In 1930, Wiley Post and his Australian navigator, Harold Gatty, became the first to fly an airplane around the world — chasing the Graf Zeppelin’s record of 21 days.
They did it in eight.
Three years later, Post tried it again, flying alone in a plane called “Fannie Mae” — using new navigation equipment and newly invented auto-pilot. He cut another day off his old record.
Clyde Pangborn was about to break onto the world aviation scene with his eye on similar glory.
During his barnstorming days, he had met fellow pilot Hugh Herndon, Jr., and years later the two decided to try to beat the round-the-world record set by Post and Gatty.
Herndon’s mother, Standard Oil heiress Alice Boardman financed the flight with $100,000.
Their first attempt in August 1931 ended in Siberia when their Bellanca Skyrocket plane named “Miss Veedol” slid off the runway and got stuck in the mud.
Scrapping their round-the-world flight, they shifted their focus to the $50,000 prize offered by the Japanese newspaper Asahi Shimbun for the first nonstop flight across the Pacific.
They cabled the editor of the English-language Japan Times for help in getting maps and asking the U.S. Embassy in Tokyo to obtain landing permission from the Japanese Aviation Bureau.
Before they received an answer, the mud dried and they took off for Japan.
They landed first at Haneda Airport and then Tachikawa — now a big U.S. air base outside Tokyo — where Japanese authorities pounced on them.
“We were arraigned on three counts,” Pangborn said. “That we had flown over fortified areas and that we had photographed these areas. True we didn’t have a flight permit with us, but we assumed it would be routine for our embassy to arrange it. As for flying over fortified areas and taking pictures, we were just tourists taking what we thought were pretty landscape shots.”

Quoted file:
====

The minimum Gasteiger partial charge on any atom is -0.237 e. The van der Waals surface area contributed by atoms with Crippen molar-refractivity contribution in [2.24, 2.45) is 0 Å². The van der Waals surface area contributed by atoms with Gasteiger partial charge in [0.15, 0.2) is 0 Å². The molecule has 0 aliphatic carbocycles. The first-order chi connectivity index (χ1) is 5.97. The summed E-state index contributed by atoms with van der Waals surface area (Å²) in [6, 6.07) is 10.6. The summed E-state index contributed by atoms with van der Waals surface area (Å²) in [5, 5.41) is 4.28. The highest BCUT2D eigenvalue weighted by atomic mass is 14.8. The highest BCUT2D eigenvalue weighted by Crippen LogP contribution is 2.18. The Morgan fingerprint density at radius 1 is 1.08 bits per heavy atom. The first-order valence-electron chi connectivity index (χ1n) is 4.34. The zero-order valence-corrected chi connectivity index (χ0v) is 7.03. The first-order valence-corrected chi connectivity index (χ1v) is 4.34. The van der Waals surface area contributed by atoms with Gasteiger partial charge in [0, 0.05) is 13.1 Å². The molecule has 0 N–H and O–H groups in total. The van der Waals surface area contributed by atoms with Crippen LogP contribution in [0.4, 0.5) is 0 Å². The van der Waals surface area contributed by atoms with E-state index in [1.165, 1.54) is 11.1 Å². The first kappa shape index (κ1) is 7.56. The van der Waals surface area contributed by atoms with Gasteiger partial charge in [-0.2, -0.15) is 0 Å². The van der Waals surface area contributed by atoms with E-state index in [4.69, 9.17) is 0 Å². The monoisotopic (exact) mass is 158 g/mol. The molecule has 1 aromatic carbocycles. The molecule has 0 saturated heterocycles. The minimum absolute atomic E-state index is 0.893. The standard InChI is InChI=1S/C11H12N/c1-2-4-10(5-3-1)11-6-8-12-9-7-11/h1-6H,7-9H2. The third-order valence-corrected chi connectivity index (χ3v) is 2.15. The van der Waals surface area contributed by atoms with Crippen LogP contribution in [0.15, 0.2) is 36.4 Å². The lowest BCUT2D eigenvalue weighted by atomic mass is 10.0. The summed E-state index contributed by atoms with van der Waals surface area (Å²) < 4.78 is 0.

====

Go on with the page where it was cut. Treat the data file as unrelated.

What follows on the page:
The Japanese wanted their aviators to one-up Lindbergh’s flight with a more demanding transpacific nonstop crossing to focus international attention on Japan’s burgeoning industrial power. They weren’t keen on the American gaijin (foreigners) butting in.
Pangborn and Herndon were tried as spies and fined $1,050 each and had to languish under house arrest for seven weeks at Tokyo’s ritzy Imperial Hotel.
During that time, they studied how and why earlier attempts to capture the Asahi prize failed.
Eventually, the Japanese authorities relented and allowed them to try making the flight.
On Oct. 4, 1931, Pangborn and Herndon finally took off from Samishiro Beach — 370 miles north of Tokyo near today’s U.S. air base at Misawa. Pang was chief pilot and navigator and Herndon the back-up. The Miss Veedol was way overloaded with fuel for the long flight, but they thought they could still do it.
To compensate for the overload, they rigged a way to release the landing gear after takeoff, and replaced them with belly skids for the landing. They lightened the load further by carrying no radio, survival equipment or seat cushions, and limiting their food to hot tea and fried chicken.
At just above stalling speed, they made it into the air and headed for Seattle.
But trouble was straight ahead.
They ditched the wheels but the struts wouldn’t release. That would cause big problems when they landed.
In freezing temperatures at 17,000 feet over the Pacific, Pangborn revisited his barnstorming skills and climbed out of the airplane to manually release the troublesome struts.
After completing one side, he returned to the cabin to thaw out before repeating it on the other side.
After an exhausting 30 hours at the controls, Pangborn took a nap — letting Herndon fly the plane.
Herndon started making near-fatal mistakes: